My Lords, slightly perhaps in the spirit of the poet, Austin Dobson, who intended an ode but it turned into a sonnet, I find that I had intended a speech but it has in fact turned, or is about to turn, perhaps not into a sonnet but something rather nearer to the statutory 14 lines than the speech I originally intended to deliver. Part of the reason for this is that some of the things that I had it in mind to say have been said, far better than I could say them, in the last few minutes by the noble Lord, Lord Beaumont of Whitley. There is also the fact, which appealed to me very much, that the noble Lord, Lord Brockway, has presented this Bill with great moderation; and I have a suspicion (though no more than that, and I should not like to say anything stronger) that perhaps in the end he will not proceed with it. He has moved me, on the other hand, to some extent by attributing part of this Bill to me, which has cut a certain amount of ground from under my feet—I am not complaining; I take it has a compliment—by referring to the devastating criticisms that I made a year ago of inconsistencies that I found in the Bill. I cannot entirely accept much in the way of responsibility for this Bill, however, because if I did that I should not be able to oppose it, which I am bound to say that I still do. I think that the inconsistencies have pretty well gone, although I detect one—but I do not wish to be too churlish about that.

My Lords, all I wish to do is to look briefly at one or two of the provisions in the Bill itself. I would begin by saying simply something about religious discrimination. I very much doubt whether one can abolish this by legislation at all. For one thing, religious discrimination in certain circumstances is absolutely necessary. This Bill, as drafted, will end up by prohibiting, say, a church from insisting that teachers in its schools shall be members of its own denomination. That may be put right by a matter of drafting; I do not know. But if it is to be put right by drafting it will mean amending not only Section 1(0 of the Race Relations Act but, I think, Sections 2, 3, 4 and 5 as well; and I pointed this out a year ago. I do not know whether the noble Lord, Lord Brockway, overwhelmed by my criticisms on another subject, did not notice this one, or whether he simply thought I was wrong. If he thought I was wrong, I should be interested to hear why. But perhaps he need not bother about that, either.

I am a little doubtful about Clause 2, although I take entirely the point which the noble Lord made about the oath and the undesirability of it in the case of bricklayers in Armagh. I am not at all sure that I take it in connection with a test that might be applied by a Parliamentary candidate or even his agent who wished to employ, say, a secretary. Surely it would be reasonable to apply some test to ensure that that secretary was not in fact working for some cause diametrically opposed to that for which the candidate or agent stood.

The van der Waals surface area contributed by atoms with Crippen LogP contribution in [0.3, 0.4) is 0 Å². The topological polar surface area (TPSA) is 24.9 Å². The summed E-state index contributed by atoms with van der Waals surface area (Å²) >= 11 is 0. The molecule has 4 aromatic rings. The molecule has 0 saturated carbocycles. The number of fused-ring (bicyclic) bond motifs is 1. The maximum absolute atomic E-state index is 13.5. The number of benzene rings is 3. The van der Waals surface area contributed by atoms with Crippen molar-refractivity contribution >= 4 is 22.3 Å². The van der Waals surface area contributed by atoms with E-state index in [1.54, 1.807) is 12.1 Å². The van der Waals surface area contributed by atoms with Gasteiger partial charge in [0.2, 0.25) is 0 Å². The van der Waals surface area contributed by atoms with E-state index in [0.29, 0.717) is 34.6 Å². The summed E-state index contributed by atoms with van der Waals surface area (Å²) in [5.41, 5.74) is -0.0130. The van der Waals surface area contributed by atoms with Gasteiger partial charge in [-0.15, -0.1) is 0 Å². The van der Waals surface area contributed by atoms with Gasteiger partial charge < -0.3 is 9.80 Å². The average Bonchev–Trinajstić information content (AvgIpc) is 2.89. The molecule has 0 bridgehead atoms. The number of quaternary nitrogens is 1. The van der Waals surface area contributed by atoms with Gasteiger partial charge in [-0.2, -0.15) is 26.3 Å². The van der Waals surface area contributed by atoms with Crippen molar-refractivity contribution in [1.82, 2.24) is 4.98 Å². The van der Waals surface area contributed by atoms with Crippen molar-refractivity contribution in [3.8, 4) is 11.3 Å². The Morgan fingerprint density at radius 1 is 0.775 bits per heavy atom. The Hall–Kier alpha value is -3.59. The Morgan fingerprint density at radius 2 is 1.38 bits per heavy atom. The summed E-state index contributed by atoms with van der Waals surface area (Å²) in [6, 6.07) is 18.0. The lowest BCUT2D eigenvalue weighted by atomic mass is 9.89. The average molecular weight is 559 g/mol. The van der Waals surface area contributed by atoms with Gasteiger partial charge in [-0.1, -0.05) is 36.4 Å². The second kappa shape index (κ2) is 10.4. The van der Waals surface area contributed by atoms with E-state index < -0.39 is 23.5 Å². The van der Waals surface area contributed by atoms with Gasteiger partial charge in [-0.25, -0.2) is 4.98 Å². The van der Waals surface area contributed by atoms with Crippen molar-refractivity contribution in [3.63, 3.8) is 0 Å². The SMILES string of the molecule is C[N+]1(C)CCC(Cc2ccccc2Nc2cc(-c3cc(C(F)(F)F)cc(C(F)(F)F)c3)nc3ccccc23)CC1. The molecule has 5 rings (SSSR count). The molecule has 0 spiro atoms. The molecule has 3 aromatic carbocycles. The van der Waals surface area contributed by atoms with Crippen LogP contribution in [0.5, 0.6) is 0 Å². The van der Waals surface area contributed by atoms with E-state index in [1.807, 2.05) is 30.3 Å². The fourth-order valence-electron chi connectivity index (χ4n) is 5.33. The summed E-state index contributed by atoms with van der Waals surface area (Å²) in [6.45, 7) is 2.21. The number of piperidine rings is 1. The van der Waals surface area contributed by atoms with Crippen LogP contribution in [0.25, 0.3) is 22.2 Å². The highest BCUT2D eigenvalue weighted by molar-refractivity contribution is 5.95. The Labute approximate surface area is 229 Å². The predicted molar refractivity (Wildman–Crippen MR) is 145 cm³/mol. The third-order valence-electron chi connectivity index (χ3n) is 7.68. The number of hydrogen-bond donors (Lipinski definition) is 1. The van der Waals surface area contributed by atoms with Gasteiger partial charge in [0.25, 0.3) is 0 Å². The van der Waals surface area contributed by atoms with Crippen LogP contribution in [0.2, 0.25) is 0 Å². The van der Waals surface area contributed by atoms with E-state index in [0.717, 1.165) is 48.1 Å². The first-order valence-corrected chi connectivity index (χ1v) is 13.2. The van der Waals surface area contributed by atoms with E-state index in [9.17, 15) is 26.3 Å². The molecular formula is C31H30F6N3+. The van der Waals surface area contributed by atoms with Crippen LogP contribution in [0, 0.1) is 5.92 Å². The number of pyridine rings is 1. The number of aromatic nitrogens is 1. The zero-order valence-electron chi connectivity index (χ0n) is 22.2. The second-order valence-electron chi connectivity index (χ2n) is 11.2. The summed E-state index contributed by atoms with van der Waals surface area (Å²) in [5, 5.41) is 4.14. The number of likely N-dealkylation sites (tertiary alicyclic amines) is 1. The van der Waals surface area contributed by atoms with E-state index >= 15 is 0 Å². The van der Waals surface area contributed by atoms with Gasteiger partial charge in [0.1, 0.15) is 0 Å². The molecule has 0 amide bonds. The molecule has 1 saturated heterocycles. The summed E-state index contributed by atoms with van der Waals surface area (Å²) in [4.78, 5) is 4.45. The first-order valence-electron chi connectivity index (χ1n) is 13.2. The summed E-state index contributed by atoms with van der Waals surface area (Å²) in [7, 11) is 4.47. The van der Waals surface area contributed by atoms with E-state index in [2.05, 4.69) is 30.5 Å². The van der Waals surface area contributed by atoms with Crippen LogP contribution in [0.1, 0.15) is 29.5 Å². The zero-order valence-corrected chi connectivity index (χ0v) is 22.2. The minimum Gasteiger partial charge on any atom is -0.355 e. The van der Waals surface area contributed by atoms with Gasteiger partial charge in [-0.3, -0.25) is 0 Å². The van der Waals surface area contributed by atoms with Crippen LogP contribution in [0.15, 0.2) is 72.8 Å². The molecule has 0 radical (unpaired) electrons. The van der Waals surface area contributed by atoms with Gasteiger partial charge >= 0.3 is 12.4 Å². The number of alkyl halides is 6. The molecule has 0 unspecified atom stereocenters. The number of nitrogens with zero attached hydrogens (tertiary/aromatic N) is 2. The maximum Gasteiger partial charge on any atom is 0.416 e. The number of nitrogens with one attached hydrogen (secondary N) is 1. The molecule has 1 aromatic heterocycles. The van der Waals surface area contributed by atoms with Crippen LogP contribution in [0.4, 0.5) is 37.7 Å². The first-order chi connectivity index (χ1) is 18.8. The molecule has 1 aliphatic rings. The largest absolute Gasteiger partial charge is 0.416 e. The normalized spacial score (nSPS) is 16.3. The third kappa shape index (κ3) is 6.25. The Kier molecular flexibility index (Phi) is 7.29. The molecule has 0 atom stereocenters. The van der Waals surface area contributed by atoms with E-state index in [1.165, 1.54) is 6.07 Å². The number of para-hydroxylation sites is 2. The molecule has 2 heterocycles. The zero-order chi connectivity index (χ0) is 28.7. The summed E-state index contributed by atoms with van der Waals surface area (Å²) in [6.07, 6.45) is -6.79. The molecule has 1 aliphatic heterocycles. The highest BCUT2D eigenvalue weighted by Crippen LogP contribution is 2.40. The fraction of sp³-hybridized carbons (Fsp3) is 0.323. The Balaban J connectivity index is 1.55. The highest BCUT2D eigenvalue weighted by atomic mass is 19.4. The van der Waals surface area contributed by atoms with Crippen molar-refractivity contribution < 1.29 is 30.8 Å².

One matter of inconsistency may indeed be small, but I notice that in the Long Title of the Bill one of the objects of this Bill is to equate the civil rights of persons resident in Northern Ireland with those of persons resident in the remainder of the United Kingdom". Clause 4 says: In any cause in Northern Ireland for which a jury is empanelled the rights of the parties in respect of objections to individual jurors shall be equal. I think the noble Lord will find that those rights are not equal in the United Kingdom now. The prosecution in a criminal cause is compelled to declare his reasons for objecting to a juror, while the defence is not. We come back to what I take as being the main part of the Bill, Clause 3(1) and (2). I am inclined to agree with everything that has been said about the Special Powers Act. Like the noble Lord, Lord Beaumont of Whitley, I do not go entirely with all the strictures against it of the noble Lord, Lord Brockway, but that is merely a question of degree. It is a deplorable Act and I hope it will come to an end. I do not think it ought to be brought to an end in the middle of a Bill of Rights of this kind. I think it should be done by an act of the Government; and I am pretty certain that it will be done, though whether by a straightforward repeal of this kind or another method I do not know and I have no views I wish to put forward.

However, I would add one footnote on this Act which the noble Lord himself has not mentioned, and that is that when it was passed in 1922 it was passed for one year only. The noble Lord has referred to it as a permanent law. I do not know how it became a permanent law. It was originally passed for one year, and therefore is presumably renewed from year to year in the same way as the Army Act. For all I know, although I think this unlikely, it never did become permanent and therefore it has probably lapsed in the meantime; but this may be rather wishful thinking. But how did it become permanent? At least it should go back to being temporary, as it was when it was first passed.

As for Clause 3(2), this is really coloured by what I have said about the whole Bill. These matters stem from the Special Powers Act. I do not think that as the noble Lord has worded this clause it will altogether have the effect he desires. I think it will stir up a perfect maelstrom of legislation involving other Statutes, because this subsection says that all legislation in respect of the following matters shall cease to have effect …". I have not gone into all this, but I cannot help suspecting that there is legislation of various kinds here and there forbidding some of these things, and that legislation will be repealed along with the rest. So we shall end up with no law whatever saying that these things either shall or shall not be done. I think it would be almost impossible to pass this clause, although in principle I agree with what the noble Lord sets out to achieve. But I do not think, any more than does the noble Lord, Lord Beaumont, that it would be wise to pass a Bill of this kind at this time, and I hope it will not be given a Second Reading.